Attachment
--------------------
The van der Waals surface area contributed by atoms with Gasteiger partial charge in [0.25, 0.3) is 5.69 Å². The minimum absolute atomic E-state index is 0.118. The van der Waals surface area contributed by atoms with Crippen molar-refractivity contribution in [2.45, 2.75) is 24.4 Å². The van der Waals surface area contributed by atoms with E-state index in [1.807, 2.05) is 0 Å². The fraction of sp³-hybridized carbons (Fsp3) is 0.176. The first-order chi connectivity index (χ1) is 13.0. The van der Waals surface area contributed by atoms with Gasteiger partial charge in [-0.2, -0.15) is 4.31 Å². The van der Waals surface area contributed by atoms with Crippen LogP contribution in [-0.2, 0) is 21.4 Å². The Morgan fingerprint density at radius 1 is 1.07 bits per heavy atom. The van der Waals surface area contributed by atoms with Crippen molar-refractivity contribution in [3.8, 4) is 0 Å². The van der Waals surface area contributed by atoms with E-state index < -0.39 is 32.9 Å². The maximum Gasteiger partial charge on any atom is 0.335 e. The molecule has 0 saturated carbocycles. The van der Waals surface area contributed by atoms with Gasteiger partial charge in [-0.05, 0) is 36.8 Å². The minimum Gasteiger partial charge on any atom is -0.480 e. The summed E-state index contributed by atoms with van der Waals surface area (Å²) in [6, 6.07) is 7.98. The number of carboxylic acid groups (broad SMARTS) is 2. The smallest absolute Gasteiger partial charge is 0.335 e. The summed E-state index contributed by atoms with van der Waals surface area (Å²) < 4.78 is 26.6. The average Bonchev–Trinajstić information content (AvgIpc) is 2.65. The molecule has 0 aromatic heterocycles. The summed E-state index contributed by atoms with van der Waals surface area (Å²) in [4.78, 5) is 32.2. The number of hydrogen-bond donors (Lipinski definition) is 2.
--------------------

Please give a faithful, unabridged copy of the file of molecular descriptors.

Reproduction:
The van der Waals surface area contributed by atoms with Gasteiger partial charge in [0.25, 0.3) is 5.69 Å². The minimum absolute atomic E-state index is 0.118. The van der Waals surface area contributed by atoms with Crippen molar-refractivity contribution in [2.45, 2.75) is 24.4 Å². The van der Waals surface area contributed by atoms with E-state index in [1.807, 2.05) is 0 Å². The fraction of sp³-hybridized carbons (Fsp3) is 0.176. The first-order chi connectivity index (χ1) is 13.0. The van der Waals surface area contributed by atoms with Gasteiger partial charge in [-0.2, -0.15) is 4.31 Å². The van der Waals surface area contributed by atoms with Crippen LogP contribution in [-0.2, 0) is 21.4 Å². The Morgan fingerprint density at radius 1 is 1.07 bits per heavy atom. The van der Waals surface area contributed by atoms with Crippen molar-refractivity contribution in [3.8, 4) is 0 Å². The van der Waals surface area contributed by atoms with E-state index < -0.39 is 32.9 Å². The maximum Gasteiger partial charge on any atom is 0.335 e. The molecule has 0 saturated carbocycles. The van der Waals surface area contributed by atoms with Gasteiger partial charge in [-0.05, 0) is 36.8 Å². The minimum Gasteiger partial charge on any atom is -0.480 e. The summed E-state index contributed by atoms with van der Waals surface area (Å²) in [6, 6.07) is 7.98. The number of carboxylic acid groups (broad SMARTS) is 2. The smallest absolute Gasteiger partial charge is 0.335 e. The summed E-state index contributed by atoms with van der Waals surface area (Å²) < 4.78 is 26.6. The average Bonchev–Trinajstić information content (AvgIpc) is 2.65. The molecule has 0 aromatic heterocycles. The summed E-state index contributed by atoms with van der Waals surface area (Å²) in [4.78, 5) is 32.2. The number of hydrogen-bond donors (Lipinski definition) is 2.